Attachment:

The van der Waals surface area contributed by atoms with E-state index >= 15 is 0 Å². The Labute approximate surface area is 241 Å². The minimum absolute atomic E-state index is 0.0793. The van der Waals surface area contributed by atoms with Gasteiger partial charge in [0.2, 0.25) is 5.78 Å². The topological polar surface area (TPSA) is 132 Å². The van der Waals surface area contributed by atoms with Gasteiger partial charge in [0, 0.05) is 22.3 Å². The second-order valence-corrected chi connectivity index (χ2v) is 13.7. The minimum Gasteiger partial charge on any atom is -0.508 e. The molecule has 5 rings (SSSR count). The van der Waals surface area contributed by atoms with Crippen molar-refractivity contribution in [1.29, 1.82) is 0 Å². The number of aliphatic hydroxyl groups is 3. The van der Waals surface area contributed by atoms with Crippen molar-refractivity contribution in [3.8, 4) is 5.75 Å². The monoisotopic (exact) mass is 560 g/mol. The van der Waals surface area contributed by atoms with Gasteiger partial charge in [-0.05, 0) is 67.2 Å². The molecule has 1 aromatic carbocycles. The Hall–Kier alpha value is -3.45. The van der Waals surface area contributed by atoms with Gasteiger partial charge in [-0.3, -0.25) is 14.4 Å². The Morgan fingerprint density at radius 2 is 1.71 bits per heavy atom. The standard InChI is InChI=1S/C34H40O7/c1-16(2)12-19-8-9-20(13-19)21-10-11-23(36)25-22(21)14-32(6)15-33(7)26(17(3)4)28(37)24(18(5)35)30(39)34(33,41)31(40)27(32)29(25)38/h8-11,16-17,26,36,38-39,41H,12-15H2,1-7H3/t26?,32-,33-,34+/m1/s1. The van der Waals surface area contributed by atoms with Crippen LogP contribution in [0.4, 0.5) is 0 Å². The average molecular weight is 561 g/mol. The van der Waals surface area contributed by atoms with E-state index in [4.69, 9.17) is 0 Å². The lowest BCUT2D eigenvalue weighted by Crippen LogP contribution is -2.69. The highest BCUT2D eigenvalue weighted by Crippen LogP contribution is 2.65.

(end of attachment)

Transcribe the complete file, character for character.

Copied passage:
The van der Waals surface area contributed by atoms with E-state index >= 15 is 0 Å². The Labute approximate surface area is 241 Å². The minimum absolute atomic E-state index is 0.0793. The van der Waals surface area contributed by atoms with Gasteiger partial charge in [0.2, 0.25) is 5.78 Å². The topological polar surface area (TPSA) is 132 Å². The van der Waals surface area contributed by atoms with Gasteiger partial charge in [0, 0.05) is 22.3 Å². The second-order valence-corrected chi connectivity index (χ2v) is 13.7. The minimum Gasteiger partial charge on any atom is -0.508 e. The molecule has 5 rings (SSSR count). The van der Waals surface area contributed by atoms with Crippen molar-refractivity contribution in [1.29, 1.82) is 0 Å². The number of aliphatic hydroxyl groups is 3. The van der Waals surface area contributed by atoms with Crippen molar-refractivity contribution in [3.8, 4) is 5.75 Å². The monoisotopic (exact) mass is 560 g/mol. The van der Waals surface area contributed by atoms with Gasteiger partial charge in [-0.05, 0) is 67.2 Å². The molecule has 1 aromatic carbocycles. The Hall–Kier alpha value is -3.45. The van der Waals surface area contributed by atoms with Gasteiger partial charge in [-0.3, -0.25) is 14.4 Å². The Morgan fingerprint density at radius 2 is 1.71 bits per heavy atom. The standard InChI is InChI=1S/C34H40O7/c1-16(2)12-19-8-9-20(13-19)21-10-11-23(36)25-22(21)14-32(6)15-33(7)26(17(3)4)28(37)24(18(5)35)30(39)34(33,41)31(40)27(32)29(25)38/h8-11,16-17,26,36,38-39,41H,12-15H2,1-7H3/t26?,32-,33-,34+/m1/s1. The van der Waals surface area contributed by atoms with Crippen LogP contribution in [0.4, 0.5) is 0 Å². The average molecular weight is 561 g/mol. The van der Waals surface area contributed by atoms with E-state index in [4.69, 9.17) is 0 Å². The lowest BCUT2D eigenvalue weighted by Crippen LogP contribution is -2.69. The highest BCUT2D eigenvalue weighted by Crippen LogP contribution is 2.65.